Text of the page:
When I told friends I was taking a hidden camera to investigate the safety of keratin hair straightening treatments they asked, “How can you realistically go undercover about that?” What they, and you, may not know is that I have naturally curly hair that I beat into submission with a variety of potions and torture devices! I even wore my hair curly (and red!) on the air, early in my career. Here are the pictures to prove it!
I sympathize with my frizzy-haired friends, especially spending much of my career in humid Florida and Washington, D.C. But one thing I have never resorted to are so-called keratin hair straightening treatments. Oh, this is no holier-than-thou choice on my part. I feared they would damage my hair over time before I learned they could damage my health as well.
Now, after researching these products both for ABC News and Dr. Oz, I’m comfortable with my decision to use smoothing balm right out of the shower and follow that up with a good blowout and flat iron. It troubled me that many salon workers didn’t seem to know that these products can release formaldehyde, a carcinogen, when they’re heated up. And they didn’t have protocols in place to mitigate that risk.
In fact, when we went in search of a salon to use as a positive example, only one place was willing to let us in. The aptly named Keratin Bar in Manhattan offers stylists face masks to wear while they perform keratin treatments, as required by law. The chain also uses special exhaust machines to purify the air and then tests the air quality in its salons, as required by OSHA. The salons we visited at random, undercover had no such procedures in place.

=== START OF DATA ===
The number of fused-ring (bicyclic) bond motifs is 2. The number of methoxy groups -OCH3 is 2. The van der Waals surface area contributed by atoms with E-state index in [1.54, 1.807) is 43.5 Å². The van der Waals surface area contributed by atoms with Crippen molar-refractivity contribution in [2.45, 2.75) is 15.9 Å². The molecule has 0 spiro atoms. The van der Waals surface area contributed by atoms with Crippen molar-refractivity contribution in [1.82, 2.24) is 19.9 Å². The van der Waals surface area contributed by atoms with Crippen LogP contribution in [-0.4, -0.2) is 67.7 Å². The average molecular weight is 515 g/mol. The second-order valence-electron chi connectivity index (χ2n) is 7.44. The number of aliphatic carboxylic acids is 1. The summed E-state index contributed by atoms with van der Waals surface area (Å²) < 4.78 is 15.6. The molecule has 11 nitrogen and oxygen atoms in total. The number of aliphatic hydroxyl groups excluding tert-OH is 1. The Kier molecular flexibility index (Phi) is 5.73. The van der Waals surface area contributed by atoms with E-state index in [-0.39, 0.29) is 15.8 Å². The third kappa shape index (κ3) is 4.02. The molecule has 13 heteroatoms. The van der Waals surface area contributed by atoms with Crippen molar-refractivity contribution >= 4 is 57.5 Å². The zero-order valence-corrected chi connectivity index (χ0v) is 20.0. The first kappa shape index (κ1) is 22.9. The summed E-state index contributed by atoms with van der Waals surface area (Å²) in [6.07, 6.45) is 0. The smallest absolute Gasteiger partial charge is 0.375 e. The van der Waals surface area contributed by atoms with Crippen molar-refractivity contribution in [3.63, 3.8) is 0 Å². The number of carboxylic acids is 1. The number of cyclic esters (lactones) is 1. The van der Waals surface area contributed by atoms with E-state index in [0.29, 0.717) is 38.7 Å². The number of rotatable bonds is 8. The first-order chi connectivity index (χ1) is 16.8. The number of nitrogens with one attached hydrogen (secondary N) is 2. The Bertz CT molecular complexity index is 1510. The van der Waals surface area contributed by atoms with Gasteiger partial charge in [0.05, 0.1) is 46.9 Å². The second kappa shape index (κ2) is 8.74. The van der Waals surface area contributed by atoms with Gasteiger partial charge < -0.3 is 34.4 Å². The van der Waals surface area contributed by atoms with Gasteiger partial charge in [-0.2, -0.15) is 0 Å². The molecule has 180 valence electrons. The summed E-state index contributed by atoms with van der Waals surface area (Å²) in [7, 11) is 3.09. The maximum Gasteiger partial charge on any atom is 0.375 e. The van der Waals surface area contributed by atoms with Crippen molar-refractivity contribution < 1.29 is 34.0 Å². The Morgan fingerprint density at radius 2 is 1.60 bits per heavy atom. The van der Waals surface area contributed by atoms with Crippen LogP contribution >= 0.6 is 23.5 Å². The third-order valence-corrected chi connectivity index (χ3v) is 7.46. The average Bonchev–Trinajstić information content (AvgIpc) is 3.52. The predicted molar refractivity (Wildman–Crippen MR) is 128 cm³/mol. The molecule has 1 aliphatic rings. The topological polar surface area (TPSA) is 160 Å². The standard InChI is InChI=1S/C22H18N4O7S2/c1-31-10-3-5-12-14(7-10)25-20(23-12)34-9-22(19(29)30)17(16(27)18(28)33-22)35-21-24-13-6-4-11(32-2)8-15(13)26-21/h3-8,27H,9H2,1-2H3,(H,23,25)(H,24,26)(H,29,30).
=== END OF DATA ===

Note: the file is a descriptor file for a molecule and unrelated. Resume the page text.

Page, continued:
It’s understandable that stylists might be misinformed or confused. When the original keratin straightener —Brazilian Blowout—came out, the manufacturer labeled it “formaldehyde-free.” But authorities say that was sleight of hand, because the product contained a related chemical that gave off formaldehyde when heated. That’s why it’s important to question your salon if they say the product they use is formaldehyde-free.
OSHA has provided this list of what it calls “synonyms” for formaldehyde. Here are the key words to look for:
- Methylene glycol
- Methylene oxide
- Formic aldehyde
- Timonacic acid
- Thiazolidinecarboxylic acid